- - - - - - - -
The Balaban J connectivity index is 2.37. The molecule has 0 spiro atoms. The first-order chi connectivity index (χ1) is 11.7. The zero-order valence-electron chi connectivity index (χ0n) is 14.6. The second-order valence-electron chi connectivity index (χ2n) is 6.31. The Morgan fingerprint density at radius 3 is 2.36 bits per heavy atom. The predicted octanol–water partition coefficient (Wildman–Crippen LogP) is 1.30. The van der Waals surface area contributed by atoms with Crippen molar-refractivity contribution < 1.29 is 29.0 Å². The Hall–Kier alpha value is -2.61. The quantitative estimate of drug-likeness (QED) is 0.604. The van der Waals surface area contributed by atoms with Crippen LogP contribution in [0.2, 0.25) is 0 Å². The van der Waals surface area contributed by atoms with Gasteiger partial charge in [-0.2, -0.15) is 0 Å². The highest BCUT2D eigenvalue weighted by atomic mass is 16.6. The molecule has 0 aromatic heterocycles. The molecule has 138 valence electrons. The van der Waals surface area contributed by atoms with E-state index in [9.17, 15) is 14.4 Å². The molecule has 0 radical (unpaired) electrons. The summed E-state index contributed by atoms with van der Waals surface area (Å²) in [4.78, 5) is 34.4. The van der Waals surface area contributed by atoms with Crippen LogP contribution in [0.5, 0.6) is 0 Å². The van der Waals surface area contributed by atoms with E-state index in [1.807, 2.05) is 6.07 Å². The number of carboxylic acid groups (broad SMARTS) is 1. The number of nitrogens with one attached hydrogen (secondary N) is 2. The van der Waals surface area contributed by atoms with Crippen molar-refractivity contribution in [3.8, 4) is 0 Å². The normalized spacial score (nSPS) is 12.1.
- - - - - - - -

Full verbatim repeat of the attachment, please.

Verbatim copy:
The Balaban J connectivity index is 2.37. The molecule has 0 spiro atoms. The first-order chi connectivity index (χ1) is 11.7. The zero-order valence-electron chi connectivity index (χ0n) is 14.6. The second-order valence-electron chi connectivity index (χ2n) is 6.31. The Morgan fingerprint density at radius 3 is 2.36 bits per heavy atom. The predicted octanol–water partition coefficient (Wildman–Crippen LogP) is 1.30. The van der Waals surface area contributed by atoms with Crippen molar-refractivity contribution < 1.29 is 29.0 Å². The Hall–Kier alpha value is -2.61. The quantitative estimate of drug-likeness (QED) is 0.604. The van der Waals surface area contributed by atoms with Crippen LogP contribution in [0.2, 0.25) is 0 Å². The van der Waals surface area contributed by atoms with Gasteiger partial charge in [-0.2, -0.15) is 0 Å². The highest BCUT2D eigenvalue weighted by atomic mass is 16.6. The molecule has 0 aromatic heterocycles. The molecule has 138 valence electrons. The van der Waals surface area contributed by atoms with E-state index in [9.17, 15) is 14.4 Å². The molecule has 0 radical (unpaired) electrons. The summed E-state index contributed by atoms with van der Waals surface area (Å²) in [4.78, 5) is 34.4. The van der Waals surface area contributed by atoms with Crippen LogP contribution in [0.5, 0.6) is 0 Å². The van der Waals surface area contributed by atoms with E-state index in [1.807, 2.05) is 6.07 Å². The number of carboxylic acid groups (broad SMARTS) is 1. The number of nitrogens with one attached hydrogen (secondary N) is 2. The van der Waals surface area contributed by atoms with Crippen molar-refractivity contribution in [3.8, 4) is 0 Å². The normalized spacial score (nSPS) is 12.1.